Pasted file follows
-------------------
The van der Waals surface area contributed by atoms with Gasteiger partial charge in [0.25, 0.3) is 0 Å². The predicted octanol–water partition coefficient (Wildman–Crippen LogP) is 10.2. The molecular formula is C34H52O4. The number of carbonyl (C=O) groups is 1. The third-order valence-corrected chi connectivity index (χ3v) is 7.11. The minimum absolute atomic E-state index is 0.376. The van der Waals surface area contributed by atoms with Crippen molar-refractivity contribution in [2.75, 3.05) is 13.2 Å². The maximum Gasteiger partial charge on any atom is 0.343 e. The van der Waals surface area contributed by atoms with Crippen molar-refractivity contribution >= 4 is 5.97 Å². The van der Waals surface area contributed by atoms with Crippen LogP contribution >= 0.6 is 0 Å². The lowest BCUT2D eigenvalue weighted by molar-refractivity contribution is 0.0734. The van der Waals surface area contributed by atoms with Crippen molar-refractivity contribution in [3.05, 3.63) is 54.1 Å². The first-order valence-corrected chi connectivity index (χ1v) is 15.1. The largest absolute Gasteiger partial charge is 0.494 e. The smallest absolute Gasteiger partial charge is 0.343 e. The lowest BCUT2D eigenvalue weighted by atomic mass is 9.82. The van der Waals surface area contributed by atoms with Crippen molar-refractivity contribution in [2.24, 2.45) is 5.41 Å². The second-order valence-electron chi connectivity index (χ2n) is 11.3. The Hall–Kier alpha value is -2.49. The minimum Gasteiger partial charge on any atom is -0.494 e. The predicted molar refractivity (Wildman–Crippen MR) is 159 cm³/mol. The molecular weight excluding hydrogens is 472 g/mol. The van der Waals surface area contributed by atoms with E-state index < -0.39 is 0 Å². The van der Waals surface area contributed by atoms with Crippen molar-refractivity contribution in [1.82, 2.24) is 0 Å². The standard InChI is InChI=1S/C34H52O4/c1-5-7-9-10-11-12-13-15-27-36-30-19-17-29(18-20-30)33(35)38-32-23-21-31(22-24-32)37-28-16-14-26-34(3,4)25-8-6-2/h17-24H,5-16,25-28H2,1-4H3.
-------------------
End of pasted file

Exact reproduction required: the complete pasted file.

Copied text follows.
The van der Waals surface area contributed by atoms with Gasteiger partial charge in [0.25, 0.3) is 0 Å². The predicted octanol–water partition coefficient (Wildman–Crippen LogP) is 10.2. The molecular formula is C34H52O4. The number of carbonyl (C=O) groups is 1. The third-order valence-corrected chi connectivity index (χ3v) is 7.11. The minimum absolute atomic E-state index is 0.376. The van der Waals surface area contributed by atoms with Crippen molar-refractivity contribution in [2.75, 3.05) is 13.2 Å². The maximum Gasteiger partial charge on any atom is 0.343 e. The van der Waals surface area contributed by atoms with Crippen molar-refractivity contribution >= 4 is 5.97 Å². The van der Waals surface area contributed by atoms with Crippen LogP contribution >= 0.6 is 0 Å². The lowest BCUT2D eigenvalue weighted by molar-refractivity contribution is 0.0734. The van der Waals surface area contributed by atoms with Crippen molar-refractivity contribution in [3.05, 3.63) is 54.1 Å². The first-order valence-corrected chi connectivity index (χ1v) is 15.1. The largest absolute Gasteiger partial charge is 0.494 e. The smallest absolute Gasteiger partial charge is 0.343 e. The lowest BCUT2D eigenvalue weighted by atomic mass is 9.82. The van der Waals surface area contributed by atoms with Crippen molar-refractivity contribution in [2.24, 2.45) is 5.41 Å². The second-order valence-electron chi connectivity index (χ2n) is 11.3. The Hall–Kier alpha value is -2.49. The minimum Gasteiger partial charge on any atom is -0.494 e. The predicted molar refractivity (Wildman–Crippen MR) is 159 cm³/mol. The molecular weight excluding hydrogens is 472 g/mol. The van der Waals surface area contributed by atoms with E-state index < -0.39 is 0 Å². The van der Waals surface area contributed by atoms with Crippen molar-refractivity contribution in [1.82, 2.24) is 0 Å². The standard InChI is InChI=1S/C34H52O4/c1-5-7-9-10-11-12-13-15-27-36-30-19-17-29(18-20-30)33(35)38-32-23-21-31(22-24-32)37-28-16-14-26-34(3,4)25-8-6-2/h17-24H,5-16,25-28H2,1-4H3.